The proportion of adults who reported no leisure-time physical activity increased from 19.1% (95% CI, 17.3-21.0) to 51.7% (95% CI, 48.9-54.5) in women, and from 11.4% (95% CI, 10.0-12.8) to 43.5% (95% CI, 40.7-46.3) in men.
Average daily caloric intake did not change significantly. BMI and waist circumference trends were associated with physical activity level but not caloric intake. The associated changes in adjusted BMIs were 8.3% (95% CI, 6.9-9.6) higher among women and 1.7% (95% CI, 0.68-2.8) higher among men with no leisure-time physical activity compared with those with an ideal level of leisure-time physical activity.

An Unjustified Conclusion from Self-report-based Estimates of Energy Intake (2014)

To the Editor:
Although we agree with Ladabaum et al that obesity is a major health problem, we do not believe that any conclusion can be justified from their data as to whether the increase in body weight over the past 2 decades is primarily due to an increase in energy intake or a decrease in energy expenditure. They base their conclusion on their analysis of National Health and Nutrition Examination Survey (NHANES) dataset, indicating that energy intake did not increase during this period while self-reported leisure-time activity decreased. Unfortunately, the NHANES data relied on self-reported energy intake as a measure of energy intake.
Self-reported energy intake has been shown repeatedly to be an invalid measure of energy intake. Approximately a quarter century ago, investigators using doubly labeled water3 concluded that “current methods of self-reported energy intake are not recommended for use in obesity research.” Last year, Archer et al found that “Across the 39-year history of the NHANES, energy intake data on the majority of respondents (67.3% of women and 58.7% of men) were not physiologically plausible.” A recent study “pooled data from 5 large validation studies of dietary self-report instruments” and found pooled squared correlations between self-reported energy intake and “true” energy intake ranged from 0.04 to 0.10, indicating no more than 10% shared variance. Given this extreme lack of validation of self-reported energy intake as a measure of energy intake, no scientific conclusions can be credibly drawn about energy intake derived from self-reported energy intake measures.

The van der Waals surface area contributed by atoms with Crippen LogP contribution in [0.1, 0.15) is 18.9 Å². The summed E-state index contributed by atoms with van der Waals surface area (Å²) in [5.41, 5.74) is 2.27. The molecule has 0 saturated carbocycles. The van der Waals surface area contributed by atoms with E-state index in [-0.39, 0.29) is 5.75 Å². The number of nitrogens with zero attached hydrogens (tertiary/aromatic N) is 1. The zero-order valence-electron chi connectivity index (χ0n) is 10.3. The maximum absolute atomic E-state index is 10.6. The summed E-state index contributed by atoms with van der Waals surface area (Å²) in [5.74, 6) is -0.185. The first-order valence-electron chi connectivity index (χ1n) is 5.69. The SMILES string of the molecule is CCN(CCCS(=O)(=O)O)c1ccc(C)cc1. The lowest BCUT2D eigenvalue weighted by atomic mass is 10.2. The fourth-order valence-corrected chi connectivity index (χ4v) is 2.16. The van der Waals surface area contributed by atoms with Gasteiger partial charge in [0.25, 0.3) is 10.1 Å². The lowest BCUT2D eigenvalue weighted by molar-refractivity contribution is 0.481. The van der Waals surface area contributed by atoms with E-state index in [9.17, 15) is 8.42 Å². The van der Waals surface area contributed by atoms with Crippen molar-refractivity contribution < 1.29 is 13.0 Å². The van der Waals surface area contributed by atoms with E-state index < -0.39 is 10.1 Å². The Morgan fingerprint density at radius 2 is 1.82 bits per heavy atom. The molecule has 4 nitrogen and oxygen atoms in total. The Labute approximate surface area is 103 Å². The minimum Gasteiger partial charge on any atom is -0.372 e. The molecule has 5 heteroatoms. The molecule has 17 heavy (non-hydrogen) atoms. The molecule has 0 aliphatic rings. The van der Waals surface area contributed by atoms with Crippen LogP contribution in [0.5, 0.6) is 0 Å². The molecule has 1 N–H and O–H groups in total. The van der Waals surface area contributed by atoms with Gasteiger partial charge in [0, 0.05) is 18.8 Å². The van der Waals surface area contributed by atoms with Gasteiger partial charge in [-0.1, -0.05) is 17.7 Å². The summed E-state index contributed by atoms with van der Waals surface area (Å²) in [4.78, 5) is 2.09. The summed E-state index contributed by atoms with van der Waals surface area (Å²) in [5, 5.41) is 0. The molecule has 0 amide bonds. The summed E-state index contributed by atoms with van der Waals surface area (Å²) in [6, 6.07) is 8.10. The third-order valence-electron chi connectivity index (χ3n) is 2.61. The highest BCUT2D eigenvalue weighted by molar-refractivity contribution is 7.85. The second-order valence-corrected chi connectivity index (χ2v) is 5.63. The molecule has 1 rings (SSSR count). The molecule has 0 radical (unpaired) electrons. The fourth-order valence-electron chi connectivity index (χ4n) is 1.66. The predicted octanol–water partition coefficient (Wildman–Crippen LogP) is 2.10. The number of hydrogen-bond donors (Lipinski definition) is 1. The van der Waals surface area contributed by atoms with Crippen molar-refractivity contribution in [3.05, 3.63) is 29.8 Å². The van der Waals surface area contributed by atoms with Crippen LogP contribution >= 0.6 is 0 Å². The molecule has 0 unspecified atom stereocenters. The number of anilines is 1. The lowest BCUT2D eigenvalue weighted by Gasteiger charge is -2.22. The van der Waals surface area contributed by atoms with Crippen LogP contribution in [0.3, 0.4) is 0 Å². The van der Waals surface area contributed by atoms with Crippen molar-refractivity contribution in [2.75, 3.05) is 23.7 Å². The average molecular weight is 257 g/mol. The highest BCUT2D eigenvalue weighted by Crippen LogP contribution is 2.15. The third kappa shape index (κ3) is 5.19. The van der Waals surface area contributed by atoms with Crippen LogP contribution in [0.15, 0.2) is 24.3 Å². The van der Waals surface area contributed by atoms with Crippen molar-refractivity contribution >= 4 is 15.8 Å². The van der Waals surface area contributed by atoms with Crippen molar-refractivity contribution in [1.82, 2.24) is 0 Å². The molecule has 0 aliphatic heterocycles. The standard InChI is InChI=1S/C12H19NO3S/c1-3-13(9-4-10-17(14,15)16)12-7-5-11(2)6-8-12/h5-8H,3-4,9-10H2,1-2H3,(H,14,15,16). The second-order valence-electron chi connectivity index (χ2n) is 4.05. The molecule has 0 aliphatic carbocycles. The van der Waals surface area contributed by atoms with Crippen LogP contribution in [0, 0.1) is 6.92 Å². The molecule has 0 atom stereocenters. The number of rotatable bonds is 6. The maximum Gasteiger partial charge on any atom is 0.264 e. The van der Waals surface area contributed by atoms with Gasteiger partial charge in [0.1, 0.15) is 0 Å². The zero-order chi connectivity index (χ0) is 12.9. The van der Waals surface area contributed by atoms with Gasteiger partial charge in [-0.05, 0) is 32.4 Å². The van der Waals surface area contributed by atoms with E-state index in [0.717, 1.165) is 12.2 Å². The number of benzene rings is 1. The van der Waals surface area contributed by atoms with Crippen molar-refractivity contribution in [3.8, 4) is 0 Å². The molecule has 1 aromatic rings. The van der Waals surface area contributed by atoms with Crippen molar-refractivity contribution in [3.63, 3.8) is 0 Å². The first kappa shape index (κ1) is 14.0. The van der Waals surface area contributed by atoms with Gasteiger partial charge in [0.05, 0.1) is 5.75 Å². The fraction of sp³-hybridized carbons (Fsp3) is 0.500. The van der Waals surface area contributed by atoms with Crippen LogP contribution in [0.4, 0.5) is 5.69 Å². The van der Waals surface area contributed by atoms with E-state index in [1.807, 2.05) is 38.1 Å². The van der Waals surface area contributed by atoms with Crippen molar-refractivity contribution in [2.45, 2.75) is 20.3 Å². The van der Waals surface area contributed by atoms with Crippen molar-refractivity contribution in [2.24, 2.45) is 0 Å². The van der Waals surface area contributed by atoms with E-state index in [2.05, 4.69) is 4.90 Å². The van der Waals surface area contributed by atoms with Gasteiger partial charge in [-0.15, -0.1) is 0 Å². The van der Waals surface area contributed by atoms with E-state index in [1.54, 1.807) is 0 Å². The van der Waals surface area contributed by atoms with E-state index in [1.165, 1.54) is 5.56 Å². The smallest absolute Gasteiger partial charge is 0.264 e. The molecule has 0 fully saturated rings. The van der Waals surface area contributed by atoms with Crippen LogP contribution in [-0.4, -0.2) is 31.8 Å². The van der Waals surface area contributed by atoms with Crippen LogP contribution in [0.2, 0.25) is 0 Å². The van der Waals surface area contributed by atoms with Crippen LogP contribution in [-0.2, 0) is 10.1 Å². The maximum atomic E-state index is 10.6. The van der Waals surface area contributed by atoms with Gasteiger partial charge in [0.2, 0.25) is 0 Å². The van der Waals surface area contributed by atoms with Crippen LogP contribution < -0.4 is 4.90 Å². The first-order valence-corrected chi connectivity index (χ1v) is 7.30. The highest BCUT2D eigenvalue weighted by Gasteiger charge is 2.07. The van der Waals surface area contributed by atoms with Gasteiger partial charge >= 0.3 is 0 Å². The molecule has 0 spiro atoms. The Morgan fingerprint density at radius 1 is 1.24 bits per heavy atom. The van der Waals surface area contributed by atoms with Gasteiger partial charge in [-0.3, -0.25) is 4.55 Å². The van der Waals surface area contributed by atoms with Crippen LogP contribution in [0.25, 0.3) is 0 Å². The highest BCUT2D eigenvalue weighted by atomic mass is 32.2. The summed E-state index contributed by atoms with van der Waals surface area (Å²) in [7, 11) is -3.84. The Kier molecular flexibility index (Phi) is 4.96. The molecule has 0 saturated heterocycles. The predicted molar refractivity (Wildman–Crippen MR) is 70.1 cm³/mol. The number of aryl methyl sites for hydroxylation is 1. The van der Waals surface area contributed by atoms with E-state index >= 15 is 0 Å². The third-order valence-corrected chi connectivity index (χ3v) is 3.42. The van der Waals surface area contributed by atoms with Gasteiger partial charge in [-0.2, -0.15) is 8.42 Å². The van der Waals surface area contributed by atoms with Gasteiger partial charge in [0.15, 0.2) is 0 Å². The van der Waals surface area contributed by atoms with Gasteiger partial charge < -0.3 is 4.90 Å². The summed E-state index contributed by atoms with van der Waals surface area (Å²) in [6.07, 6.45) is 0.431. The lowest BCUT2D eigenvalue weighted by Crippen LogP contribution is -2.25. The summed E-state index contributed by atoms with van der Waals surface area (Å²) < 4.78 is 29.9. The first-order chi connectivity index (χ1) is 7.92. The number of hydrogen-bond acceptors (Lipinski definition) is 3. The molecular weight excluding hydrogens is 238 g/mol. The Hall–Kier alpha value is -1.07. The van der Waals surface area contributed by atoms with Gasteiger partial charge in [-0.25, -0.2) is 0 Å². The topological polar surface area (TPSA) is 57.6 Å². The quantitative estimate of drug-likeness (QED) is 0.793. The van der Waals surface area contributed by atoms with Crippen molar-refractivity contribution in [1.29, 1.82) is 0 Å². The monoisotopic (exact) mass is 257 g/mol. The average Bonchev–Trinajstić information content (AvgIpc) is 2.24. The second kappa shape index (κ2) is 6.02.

Because the conclusions reached by Ladabaum et al1 are based on invalid measures of energy intake, the article does not meet reasonable standards for scientific inferences, which contradicts recent trends toward evidence-based medicine and may jeopardize the public’s faith in biomedical science. We are hopeful that we, Ladabaum and colleagues, and others in the field can work together to produce data of the quality that can support scientific conclusions that a problem as important as obesity deserves.

Predictors of fat mass changes in response to aerobic exercise training in women (2015)

Aerobic exercise training in women typically results in minimal fat loss, with considerable individual variability. We hypothesized that women with higher baseline body fat would lose more body fat in response to exercise training and that early fat loss would predict final fat loss. Eighty-one sedentary premenopausal women (age: 30.7 ± 7.8 years; height: 164.5 ± 7.4 cm; weight: 68.2 ± 16.4 kg; fat percent: 38.1 ± 8.8) underwent dual-energy x-ray absorptiometry before and after 12 weeks of supervised treadmill walking 3 days per week for 30 minutes at 70% of (Equation is included in full-text article.).